Dogs are not just pets - they are truly family members. They share the day-to-day events of our lives with us. They greet us, play with us, make us our better selves and give us comfort when we are safe. Just the presence of our dogs helps us to ease our burdens by lowering our blood pressure and lessening our anxieties.
If you have ever found your dog providing you with empathy in those moments in which you were sad, this is not a figment of your imagination. Your dog is as much an emotional companion as a physical friend.
Signs that Your Dog can Tell When You are Crying
Your dog has the capacities to pay attention to your cues and to understand your feelings. In turn, you have a responsibility to pay attention to cues to the body signals that your dog is sending you. Just as our reactions are evident in our posture, face, and voice, your dog is sending you signals with body language.
The meaning of the cues become clear when we consider the context and the personality of your dog. Your dog has many ways of showing you love, and a bond comes from a shared strong relationship.
Your dog will show love for you in many ways. Dogs will show appeasement and deference out of respect. These sentiments are signaled by soft eyes, blinking, and looking away.
If you see your dog yawning, this does not mean the dog is bored with you or needing a nap. It is a sign of comfort and wanting to be in your favor. Your dog may stare at you as a signal of desire. If your dog has high energy, you may have greetings in which your dog jumps on you, cries, and licks you. Some dogs will follow their owners around to show affection and attachment.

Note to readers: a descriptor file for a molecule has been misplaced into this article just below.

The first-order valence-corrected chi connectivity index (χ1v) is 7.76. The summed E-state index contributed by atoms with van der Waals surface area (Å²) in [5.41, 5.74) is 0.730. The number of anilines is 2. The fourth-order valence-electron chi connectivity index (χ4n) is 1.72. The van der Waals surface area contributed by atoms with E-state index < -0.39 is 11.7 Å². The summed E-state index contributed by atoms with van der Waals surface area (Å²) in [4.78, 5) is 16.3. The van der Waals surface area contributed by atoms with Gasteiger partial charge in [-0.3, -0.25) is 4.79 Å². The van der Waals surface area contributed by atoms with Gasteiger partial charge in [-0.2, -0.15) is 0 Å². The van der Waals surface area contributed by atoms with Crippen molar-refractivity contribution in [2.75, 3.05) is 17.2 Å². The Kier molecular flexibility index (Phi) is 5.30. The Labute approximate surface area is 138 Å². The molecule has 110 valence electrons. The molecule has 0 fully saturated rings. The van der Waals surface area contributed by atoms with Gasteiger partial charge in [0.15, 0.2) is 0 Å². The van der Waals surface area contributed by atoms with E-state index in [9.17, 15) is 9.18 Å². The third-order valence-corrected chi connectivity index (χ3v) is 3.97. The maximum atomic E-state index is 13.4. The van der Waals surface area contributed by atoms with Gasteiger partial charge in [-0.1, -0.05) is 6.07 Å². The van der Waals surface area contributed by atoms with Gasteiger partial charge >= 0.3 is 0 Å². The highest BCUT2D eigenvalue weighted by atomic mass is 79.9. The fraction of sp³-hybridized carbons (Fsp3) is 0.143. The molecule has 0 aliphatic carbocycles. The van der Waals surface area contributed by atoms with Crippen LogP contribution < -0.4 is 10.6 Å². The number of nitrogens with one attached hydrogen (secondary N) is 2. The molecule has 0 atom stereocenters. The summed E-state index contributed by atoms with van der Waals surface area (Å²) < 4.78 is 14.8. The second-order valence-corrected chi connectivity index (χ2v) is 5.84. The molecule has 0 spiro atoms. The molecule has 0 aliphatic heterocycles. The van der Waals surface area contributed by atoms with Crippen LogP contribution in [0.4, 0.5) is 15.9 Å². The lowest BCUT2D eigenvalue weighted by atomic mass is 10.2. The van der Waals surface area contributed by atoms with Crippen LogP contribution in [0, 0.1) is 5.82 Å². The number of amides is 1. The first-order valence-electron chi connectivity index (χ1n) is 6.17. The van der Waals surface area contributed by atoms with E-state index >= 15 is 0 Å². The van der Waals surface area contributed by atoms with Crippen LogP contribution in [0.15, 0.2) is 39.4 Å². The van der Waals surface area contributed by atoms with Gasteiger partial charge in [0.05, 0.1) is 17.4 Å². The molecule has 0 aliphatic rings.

Because dogs are so close to us, they know more things about us than we may know. For instance, they can tell when you are emitting hormones associated with fear, sadness, or distress. Chemicals and hormones are released when you cry, which will likely signal to your pup that something isn't quite right.
They will also notice your change in body posture, and they will definitely react to any whimpers or cries that you make. Your dog will seek to comfort you in any way that they can. Dogs are also master mimickers, and may copy your sad behavior to show they are in tune with your sadness.
The History of Dogs Knowing When We Cry
Believe it or not, mammals share in many DNA characteristics. Dogs have 84% of the human DNA. Researchers think that dogs and humans share genes to be social. Some believe that the social gene developed through the evolution of the dog to become a domesticated animal. Others believe that the social proclivities to be friendly were present in the early wolf. Genes are important, but how they are manifested is often related to the environment and the role of experience in their expression.
Philosophers through the ages have posited that humans are set apart from other creatures because of our intelligence and sense of consciousness. Love can be metaphysical. There are also physiological signals of emotions that are shared across species. For example, oxytocin is known as the hormone of love. We strengthen attachment through touch. Petting your dog can raise the oxytocin in the dog.
Dogs respond to the sound of their owner's voice. Pups, in particular, are attracted to invitational voices. Studies of the wolf and dog have repeatedly demonstrated that they pick up on facial cues in their own species and with humans. The centuries-long relationship between human and canine had been forged from the capacity of the animal to be tolerant of others, to pay attention to social cues and to respond to signals in appropriate ways. The predisposition of the dog to be social is a central ingredient to the emotional bond we share.
The Science of Dogs Knowing When We are Crying
Scientists are proving that dogs can discriminate happy and angry emotions. In a recent study, dogs were divided into two groups. One group was trained to recognize happy facial expressions with treats. The other group was trained to recognize angry faces.